Jockey Pat Valenzuela, who last rode competitively 22 months ago in California, has been named to ride two entries at Louisiana’s Delta Downs Nov. 19.
Valenzuela, 53, was suspended Feb. 7, 2014 for failing to appear before the California Horse Racing Board over charges that he did not show up for a pair of scheduled mounts at Santa Anita two weeks earlier.
He gave no official explanation, only sending a text message to then-agent Tom Knust saying, “I’m sorry, Tom. I’m not riding any longer. I’m sorry.”
Valenzuela, who has had a history of substance abuse problems and numerous suspensions during his career, was riding at the time on a conditional license that allowed the CHRB to test him for drugs and alcohol at its request.
The CHRB’s latest suspension technically ended Oct. 31, but it’s not clear whether Valenzuela has applied for a new jockey’s license in California. In August, the CHRB granted him a license to exercise horses.
Trainer Karl Broberg confirmed that Valenzuela has recently been issued a license to race in Louisiana and that he has given Valenzuela two riding assignments at Delta Downs Nov. 19. Both Louisiana-breds are on the also-eligible list in their respective races — Mypalcharliebrown in a non-winners of four, $5,000 claiming race and Stormy Allyssa in a $10,000 maiden claimer for fillies and mares.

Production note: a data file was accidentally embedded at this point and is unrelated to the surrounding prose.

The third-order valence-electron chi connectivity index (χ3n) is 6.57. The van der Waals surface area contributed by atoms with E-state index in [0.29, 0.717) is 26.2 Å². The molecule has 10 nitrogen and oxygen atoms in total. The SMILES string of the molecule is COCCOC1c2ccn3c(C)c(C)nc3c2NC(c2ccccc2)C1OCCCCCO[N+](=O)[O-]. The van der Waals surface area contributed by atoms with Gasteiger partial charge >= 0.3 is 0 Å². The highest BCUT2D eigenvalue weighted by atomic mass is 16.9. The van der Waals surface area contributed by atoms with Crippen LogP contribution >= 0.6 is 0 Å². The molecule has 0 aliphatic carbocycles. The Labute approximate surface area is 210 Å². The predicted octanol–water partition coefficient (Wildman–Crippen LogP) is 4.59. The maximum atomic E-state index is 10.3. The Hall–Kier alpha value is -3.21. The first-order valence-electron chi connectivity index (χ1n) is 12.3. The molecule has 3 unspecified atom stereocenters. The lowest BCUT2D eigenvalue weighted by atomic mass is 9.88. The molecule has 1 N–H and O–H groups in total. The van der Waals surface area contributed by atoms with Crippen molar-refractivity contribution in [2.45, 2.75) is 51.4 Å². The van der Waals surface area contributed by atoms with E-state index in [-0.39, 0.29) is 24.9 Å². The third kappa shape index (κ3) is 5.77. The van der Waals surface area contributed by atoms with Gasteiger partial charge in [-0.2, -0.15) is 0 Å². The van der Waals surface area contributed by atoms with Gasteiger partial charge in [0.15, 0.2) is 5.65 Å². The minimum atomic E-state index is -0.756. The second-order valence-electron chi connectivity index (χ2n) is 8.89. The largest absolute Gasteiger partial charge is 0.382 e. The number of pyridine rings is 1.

“My two main riders are leaving for the Fair Grounds, and this comes up at a perfect time,” Broberg said of giving Valenzuela the opportunities.
This isn’t the first time Broberg, the leading North American trainer by wins this year (362), has supported an older jockey on the comeback trail. Over the weekend, he gave a leg up to Steve J. Bourque, who started racing in 1979 but was last seen with a mount in 2010. Bourque won his comeback race Saturday — a $5,000 claimer at Remington Park.
Valenzuela began riding in 1978 and until his latest suspension, had produced 4,346 victories from 28,398 starts, with earnings topping $165 million. His wins included the Kentucky Derby and Preakness aboard Sunday Silence in 1989 and seven Breeders’ Cup victories.
Known for his strong personality, Valenzuela has been talking up his return for months, calling it his “Eye of the Tiger” comeback in September. A year ago, Valenzuela even sent around a promotional “rap” video about himself. Watch it here.